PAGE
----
1. Oh Tony, Tony, Tony.

      I know reading comprehension isn’t your strong suit, so rather than assuming that you are being a mendacious fuck, I’ll give you a remedial lesson.

      Let me google it for you: corporatism site:reason.com

      You’re welcome!

      1. …”so rather than assuming that you are being a mendacious fuck”…

        You’re entirely too kind; he is a mendacious fuck.

    2. Man, you’re an idiot.

    3. Come here and sit on daddy’s lap. Give me some sweet herpy-derpy-derpity-doo you’re spreading all over the place.

    4. There’s so much said and written against corporatism, and for individual freedom it’s not even funny.

      Are you really that dense? Why not pick up “The Bastiat collection” (which includes the law) by Claude Frederic Bastiat. Hell, I’ll lend you my copy if you want.

  7. One threatening letter to Wisconsin governor Scott Walker promised to attack his wife and “gut her like a deer.”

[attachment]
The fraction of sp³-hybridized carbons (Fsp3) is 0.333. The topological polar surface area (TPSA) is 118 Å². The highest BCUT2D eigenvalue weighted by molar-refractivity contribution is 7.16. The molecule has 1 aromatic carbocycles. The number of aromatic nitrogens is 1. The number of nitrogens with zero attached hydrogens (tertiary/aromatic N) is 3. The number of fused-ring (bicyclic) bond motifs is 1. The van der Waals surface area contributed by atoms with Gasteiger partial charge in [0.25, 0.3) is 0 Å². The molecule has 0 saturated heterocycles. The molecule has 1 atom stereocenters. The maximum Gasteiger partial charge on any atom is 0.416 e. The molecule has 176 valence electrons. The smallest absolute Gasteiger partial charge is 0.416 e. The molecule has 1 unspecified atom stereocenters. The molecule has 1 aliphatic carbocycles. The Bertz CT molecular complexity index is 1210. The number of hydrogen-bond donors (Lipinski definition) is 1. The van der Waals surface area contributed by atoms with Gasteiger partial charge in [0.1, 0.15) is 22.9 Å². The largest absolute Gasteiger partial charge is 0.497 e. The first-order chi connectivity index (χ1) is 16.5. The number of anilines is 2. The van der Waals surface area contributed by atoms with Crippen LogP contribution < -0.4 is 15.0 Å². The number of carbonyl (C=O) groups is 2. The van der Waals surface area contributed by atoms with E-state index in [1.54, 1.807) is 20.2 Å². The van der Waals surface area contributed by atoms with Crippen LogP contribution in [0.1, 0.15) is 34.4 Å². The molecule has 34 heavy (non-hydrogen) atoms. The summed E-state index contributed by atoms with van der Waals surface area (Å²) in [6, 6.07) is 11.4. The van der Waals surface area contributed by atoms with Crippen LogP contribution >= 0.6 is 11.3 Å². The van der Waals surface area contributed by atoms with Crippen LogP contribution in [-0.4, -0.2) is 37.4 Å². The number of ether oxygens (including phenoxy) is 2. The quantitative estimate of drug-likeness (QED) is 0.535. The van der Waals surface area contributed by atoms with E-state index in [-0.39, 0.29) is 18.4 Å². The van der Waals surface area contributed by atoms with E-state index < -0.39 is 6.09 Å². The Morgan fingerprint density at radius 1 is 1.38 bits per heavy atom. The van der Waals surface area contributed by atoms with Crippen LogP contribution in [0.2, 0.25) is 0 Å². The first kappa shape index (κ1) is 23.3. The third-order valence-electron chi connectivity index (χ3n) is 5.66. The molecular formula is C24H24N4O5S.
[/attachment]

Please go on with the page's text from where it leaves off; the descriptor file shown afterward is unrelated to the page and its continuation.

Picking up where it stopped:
https://www.youtube.com/watch?v=GIbCAxyOoF4

    1. Beaten by Stormy. That’s gotta sting.

  8. Does anyone know why in photos Scott Walker always looks like someone just poked him in the left eye?

    1. That’s because he never graduated from college.

    2. I do not know, but it augurs ill for his performance in live debate against Hillary. I’m going to vote for someone with much more bilateral symmetry in his face.

      You think I’m joking?

  9. The New Yorker: “let’s stipulate up front that Scott Walker, the governor of Wisconsin, is an odious politician whose ascension to the Presidency would be a disaster.”

    That was a link to a blurb with a link to the New Yorker article. Here ya go.

    http://www.newyorker.com/news/…..ott-walker

    Killer photo. Walker is actually a gay odious Wizard of Oz. You’ll see several billboards on Sunset Blvd in West Hollywood (just drove that way this morning) that are advertising something or other, and they look just like that (to my untrained eyes).

    1. The need to stipulate that up front because they can’t actually argue the point.

  10. I’m not a Soctt Walker fan nerd but he embarrassed the public sector unions and the Democratic Party on two separate occaissions. That’s why they hate him so much. They sent in the big guns and they still couldn;t get the job done.